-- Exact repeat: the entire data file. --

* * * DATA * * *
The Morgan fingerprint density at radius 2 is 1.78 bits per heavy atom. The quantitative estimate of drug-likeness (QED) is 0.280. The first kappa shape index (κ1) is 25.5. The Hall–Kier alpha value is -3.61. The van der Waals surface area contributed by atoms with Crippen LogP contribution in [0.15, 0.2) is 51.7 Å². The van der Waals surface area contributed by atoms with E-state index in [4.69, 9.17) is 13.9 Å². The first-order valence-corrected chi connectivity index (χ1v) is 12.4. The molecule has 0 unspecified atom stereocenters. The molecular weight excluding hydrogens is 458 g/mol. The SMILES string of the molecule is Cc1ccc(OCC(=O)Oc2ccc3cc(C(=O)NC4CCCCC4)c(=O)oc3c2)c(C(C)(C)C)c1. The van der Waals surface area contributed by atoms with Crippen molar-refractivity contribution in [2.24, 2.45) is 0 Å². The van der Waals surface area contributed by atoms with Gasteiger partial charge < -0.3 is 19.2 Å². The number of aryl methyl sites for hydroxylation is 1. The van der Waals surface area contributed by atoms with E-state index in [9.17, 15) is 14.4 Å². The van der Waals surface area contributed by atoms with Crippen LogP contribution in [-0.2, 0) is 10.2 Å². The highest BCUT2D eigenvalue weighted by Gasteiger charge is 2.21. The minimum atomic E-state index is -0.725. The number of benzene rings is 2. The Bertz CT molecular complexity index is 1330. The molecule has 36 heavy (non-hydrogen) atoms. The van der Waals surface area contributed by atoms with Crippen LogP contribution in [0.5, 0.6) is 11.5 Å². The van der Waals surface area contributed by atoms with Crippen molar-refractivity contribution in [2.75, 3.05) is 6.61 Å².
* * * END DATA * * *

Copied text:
The Morgan fingerprint density at radius 2 is 1.78 bits per heavy atom. The quantitative estimate of drug-likeness (QED) is 0.280. The first kappa shape index (κ1) is 25.5. The Hall–Kier alpha value is -3.61. The van der Waals surface area contributed by atoms with Crippen LogP contribution in [0.15, 0.2) is 51.7 Å². The van der Waals surface area contributed by atoms with E-state index in [4.69, 9.17) is 13.9 Å². The first-order valence-corrected chi connectivity index (χ1v) is 12.4. The molecule has 0 unspecified atom stereocenters. The molecular weight excluding hydrogens is 458 g/mol. The SMILES string of the molecule is Cc1ccc(OCC(=O)Oc2ccc3cc(C(=O)NC4CCCCC4)c(=O)oc3c2)c(C(C)(C)C)c1. The van der Waals surface area contributed by atoms with Crippen molar-refractivity contribution in [2.24, 2.45) is 0 Å². The van der Waals surface area contributed by atoms with Gasteiger partial charge < -0.3 is 19.2 Å². The number of aryl methyl sites for hydroxylation is 1. The van der Waals surface area contributed by atoms with E-state index in [9.17, 15) is 14.4 Å². The van der Waals surface area contributed by atoms with Crippen LogP contribution in [-0.2, 0) is 10.2 Å². The highest BCUT2D eigenvalue weighted by Gasteiger charge is 2.21. The minimum atomic E-state index is -0.725. The number of benzene rings is 2. The Bertz CT molecular complexity index is 1330. The molecule has 36 heavy (non-hydrogen) atoms. The van der Waals surface area contributed by atoms with Crippen LogP contribution in [0.5, 0.6) is 11.5 Å². The van der Waals surface area contributed by atoms with Crippen molar-refractivity contribution in [2.75, 3.05) is 6.61 Å².